Posters that can be displayed in your classroom to help with the understanding of key linguistic devices. Can be printed in any size from the pdf. Harry Potter themed but not obviously not associated with the books/ films.
Examples of evidence I have used in my evidence folder for the past two years.
I struggled with finding specific examples of what people had used previously so I have included what I used in my own folder as well as some more general suggestions.
Hope you find this useful!
Lesson slides and resources for 24 lessons on ‘Tuck Everlasting’ by Natalie Babbit.
No explicit SOW attached but slides are self-explanatory.
We used an online version of the full text to teach this:
This is a quick and easy way to allow students to further understand the feedback you give them and use it to help themselves progress in English.
Mark a piece of work in books by sticking in the strip and ticking areas for improvement.
Students can act on the feedback by
a) Scanning the QR code at the bottom of the strip and finding the lesson.
b) Scanning the QR code on the main display that will take them straight to their given feedback lesson.
Students complete a mini lesson on the feedback website (either as a DIRT task or homework activity). This is then handed in to you as proof of their responding to feedback.
Lessons currently available on the following:
PETER paragraphs, ART WARS for poetry, how to avoid storytelling, context, capital letters, subject terminology, apostrophes, colons, semi-colons, brackets, speech, commas, spelling errors, they’re/their/there, you’re/your, lost focus on the question, embedding quotes and sentence types.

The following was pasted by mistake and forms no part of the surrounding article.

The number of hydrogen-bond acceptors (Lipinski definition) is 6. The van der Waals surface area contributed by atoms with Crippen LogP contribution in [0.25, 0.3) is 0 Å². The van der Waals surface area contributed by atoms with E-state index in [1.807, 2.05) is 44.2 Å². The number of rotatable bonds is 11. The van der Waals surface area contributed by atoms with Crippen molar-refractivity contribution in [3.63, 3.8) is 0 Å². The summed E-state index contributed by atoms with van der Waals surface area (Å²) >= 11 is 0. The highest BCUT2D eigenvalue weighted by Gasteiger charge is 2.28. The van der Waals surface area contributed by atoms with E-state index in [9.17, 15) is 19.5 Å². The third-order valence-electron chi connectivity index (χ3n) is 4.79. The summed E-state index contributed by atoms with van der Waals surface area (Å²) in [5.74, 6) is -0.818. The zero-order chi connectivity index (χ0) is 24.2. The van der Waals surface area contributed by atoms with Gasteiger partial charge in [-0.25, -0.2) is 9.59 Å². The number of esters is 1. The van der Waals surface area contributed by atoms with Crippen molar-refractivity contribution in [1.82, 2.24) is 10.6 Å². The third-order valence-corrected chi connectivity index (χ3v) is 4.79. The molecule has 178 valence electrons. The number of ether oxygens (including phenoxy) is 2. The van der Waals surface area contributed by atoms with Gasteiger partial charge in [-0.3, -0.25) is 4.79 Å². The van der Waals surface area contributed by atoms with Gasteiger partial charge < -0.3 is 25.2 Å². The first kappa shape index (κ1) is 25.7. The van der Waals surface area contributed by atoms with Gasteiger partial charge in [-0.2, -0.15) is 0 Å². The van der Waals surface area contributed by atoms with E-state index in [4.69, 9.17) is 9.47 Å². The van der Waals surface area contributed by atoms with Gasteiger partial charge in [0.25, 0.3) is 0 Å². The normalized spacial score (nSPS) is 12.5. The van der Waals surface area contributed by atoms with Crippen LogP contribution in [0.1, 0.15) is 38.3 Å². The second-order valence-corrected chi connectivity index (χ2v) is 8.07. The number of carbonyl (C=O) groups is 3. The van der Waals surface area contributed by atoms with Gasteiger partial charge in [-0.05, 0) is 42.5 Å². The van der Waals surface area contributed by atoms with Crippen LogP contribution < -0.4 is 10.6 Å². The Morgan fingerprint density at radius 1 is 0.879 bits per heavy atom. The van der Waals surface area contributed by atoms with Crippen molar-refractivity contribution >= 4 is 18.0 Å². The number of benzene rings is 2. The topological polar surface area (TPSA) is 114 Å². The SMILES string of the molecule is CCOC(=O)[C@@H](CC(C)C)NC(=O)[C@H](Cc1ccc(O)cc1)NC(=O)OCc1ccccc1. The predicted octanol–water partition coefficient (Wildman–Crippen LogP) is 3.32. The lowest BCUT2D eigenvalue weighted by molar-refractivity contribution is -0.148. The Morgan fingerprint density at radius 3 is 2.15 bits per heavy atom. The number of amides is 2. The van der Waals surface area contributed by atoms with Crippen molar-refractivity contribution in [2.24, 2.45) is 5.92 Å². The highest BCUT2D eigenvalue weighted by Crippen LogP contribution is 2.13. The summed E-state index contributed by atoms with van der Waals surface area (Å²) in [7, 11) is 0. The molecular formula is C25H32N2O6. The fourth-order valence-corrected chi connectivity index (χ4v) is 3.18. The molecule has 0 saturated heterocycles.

Lessons include comprehension tasks, videos, blog posts, worksheets etc.
(There is a form to submit completed tasks at the end of each but this will send work to me so please ask for it to be submitted in class!)
** In addition to the feedback lessons, the website provides access to: **
-Walking talking mock videos
-A podcast based on the AQA Power and Conflict poems and more…
This resource includes:
Access to a feedback website with 20 mini lessons to be completed on key areas of development in secondary English.
20 posters with the areas of development (QR codes on the posters will take students directly to the specified lesson on the website I have created).
Two posters to display in classrooms which explain how to use the QR code system and also offer alternate suggestions for students without data/ phones/ internet.
‘Help Yourselves’ title font and images for the display.
Marking tick-slips that fit into the margin of books and correspond to the online lessons.
This is based on the UK but content is mostly universal. Pages such as the context page may not be as useful for those not studying with AQA as it will focus on Macebth, A Christmas Carol and An Inspector Calls (will be updated with context for Jekyll and Hyde shortly.)